USCG Auxiliary Students Tour Ice Breaker
On Saturday, April 5, 2014, the Stevens Institute of Technology United States Coast Guard Auxiliary student group and a team of students from the naval engineering department participated in a patrol of the Hudson River with the Captain and crew of the USCGC Sturgeon Bay.
Hosted by Lt. Kenneth Sauerbrunn, Captain of the Sturgeon Bay, the students engaged in a tour of the Ice Breaker and were given the opportunity to set sail and participate in a "man-overboard" exercise.
Established in the Fall of 2012, the Stevens USCG Auxiliary program is one of only seven university-based programs in the nation and is the only Auxiliary university program to be partnered with a Department of Homeland Security (DHS) Center of Excellence. Since the program's inception, eleven Stevens students and faculty members have been officially sworn in as Auxiliary members.
The program, coordinated by Beth Austin-DeFares, Director of Education for the Center for Secure and Resilient Maritime Commerce (CSR), in collaboration with local Flotilla (Auxiliary unit) members, was designed to engaged engineering and science students in maritime safety and security trainings, civic service outreach projects, and on-board activities with local Auxiliary and active duty USCG personnel.
“This was a great opportunity for students to get out in the field and learn more about Coast Guard operations, and to network with active duty Coast Guard personnel,” says Austin-DeFares.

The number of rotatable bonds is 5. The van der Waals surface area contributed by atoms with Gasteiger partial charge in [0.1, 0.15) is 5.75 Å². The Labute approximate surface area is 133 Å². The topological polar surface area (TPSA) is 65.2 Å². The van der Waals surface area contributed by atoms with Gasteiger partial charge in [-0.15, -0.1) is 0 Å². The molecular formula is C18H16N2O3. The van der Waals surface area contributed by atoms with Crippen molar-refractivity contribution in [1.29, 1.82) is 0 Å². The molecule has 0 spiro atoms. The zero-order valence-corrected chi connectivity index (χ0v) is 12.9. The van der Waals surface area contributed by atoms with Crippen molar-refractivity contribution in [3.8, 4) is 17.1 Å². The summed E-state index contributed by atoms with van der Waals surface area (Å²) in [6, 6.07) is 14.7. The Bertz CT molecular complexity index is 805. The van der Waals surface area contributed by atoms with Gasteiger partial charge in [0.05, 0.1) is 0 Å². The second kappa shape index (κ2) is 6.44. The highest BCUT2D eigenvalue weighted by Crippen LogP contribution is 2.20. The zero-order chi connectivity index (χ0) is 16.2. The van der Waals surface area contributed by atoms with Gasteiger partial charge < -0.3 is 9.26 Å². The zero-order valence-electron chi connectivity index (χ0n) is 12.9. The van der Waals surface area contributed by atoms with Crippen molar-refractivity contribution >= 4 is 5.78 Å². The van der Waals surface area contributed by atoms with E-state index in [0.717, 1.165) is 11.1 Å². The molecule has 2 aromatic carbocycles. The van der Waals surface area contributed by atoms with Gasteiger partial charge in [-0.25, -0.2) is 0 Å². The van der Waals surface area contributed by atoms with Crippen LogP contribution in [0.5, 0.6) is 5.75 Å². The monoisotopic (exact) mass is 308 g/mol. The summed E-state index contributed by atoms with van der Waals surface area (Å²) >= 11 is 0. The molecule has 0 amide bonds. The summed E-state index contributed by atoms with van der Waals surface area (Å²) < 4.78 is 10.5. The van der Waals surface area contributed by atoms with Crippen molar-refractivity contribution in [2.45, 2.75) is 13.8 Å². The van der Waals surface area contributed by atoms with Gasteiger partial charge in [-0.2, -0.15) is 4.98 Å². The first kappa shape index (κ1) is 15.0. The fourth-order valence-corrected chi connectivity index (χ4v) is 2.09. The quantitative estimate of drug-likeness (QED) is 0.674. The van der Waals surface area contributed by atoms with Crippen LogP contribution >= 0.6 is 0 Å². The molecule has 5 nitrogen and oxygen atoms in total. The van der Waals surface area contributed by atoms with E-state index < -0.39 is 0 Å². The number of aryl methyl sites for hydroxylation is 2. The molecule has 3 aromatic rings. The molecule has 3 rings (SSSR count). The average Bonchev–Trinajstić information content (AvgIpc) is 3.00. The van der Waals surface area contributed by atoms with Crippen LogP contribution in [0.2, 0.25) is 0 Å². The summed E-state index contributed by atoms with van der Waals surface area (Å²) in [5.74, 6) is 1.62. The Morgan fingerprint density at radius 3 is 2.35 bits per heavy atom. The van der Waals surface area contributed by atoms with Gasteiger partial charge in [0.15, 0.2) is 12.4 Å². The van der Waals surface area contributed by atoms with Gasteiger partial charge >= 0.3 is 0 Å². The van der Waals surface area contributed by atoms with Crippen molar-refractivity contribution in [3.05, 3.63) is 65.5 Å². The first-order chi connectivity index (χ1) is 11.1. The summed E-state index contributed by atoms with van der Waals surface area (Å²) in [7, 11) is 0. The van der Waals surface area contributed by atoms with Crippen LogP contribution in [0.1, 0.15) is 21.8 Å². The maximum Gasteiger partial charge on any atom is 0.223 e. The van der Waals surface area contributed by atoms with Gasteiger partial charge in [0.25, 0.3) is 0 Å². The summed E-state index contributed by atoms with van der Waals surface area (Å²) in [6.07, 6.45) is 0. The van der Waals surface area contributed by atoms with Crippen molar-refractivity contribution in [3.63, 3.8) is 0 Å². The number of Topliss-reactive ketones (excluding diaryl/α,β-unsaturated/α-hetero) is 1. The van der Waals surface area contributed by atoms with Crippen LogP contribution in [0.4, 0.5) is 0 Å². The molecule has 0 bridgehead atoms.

In addition to observing the man overboard drill, students learned about the vessel, and spoke with the lead electrical engineer to understand how the ship operates. They also toured the bridge to learn about sea vessel navigation systems, and the daily operations of navigating the ice to ensure the safety of passengers and cargo.
“I really enjoyed watching the communication between the crew members to safely navigate the Sturgeon Bay during the Man Overboard Drill, says Austin Swain, USCG Auxiliary member and Stevens naval engineering undergraduate. “They were able to effectively communicate with one another to decide on the quickest way to recover the shipmate while also keeping everyone else safe, and handled difficulties so fluidly.”
Next, during Fleet Week, the Auxiliary program plans to hold a planking ceremony in which they will be officially recognized at Stevens. The ceremony will include USCG active duty personnel and senior level Auxiliary officials.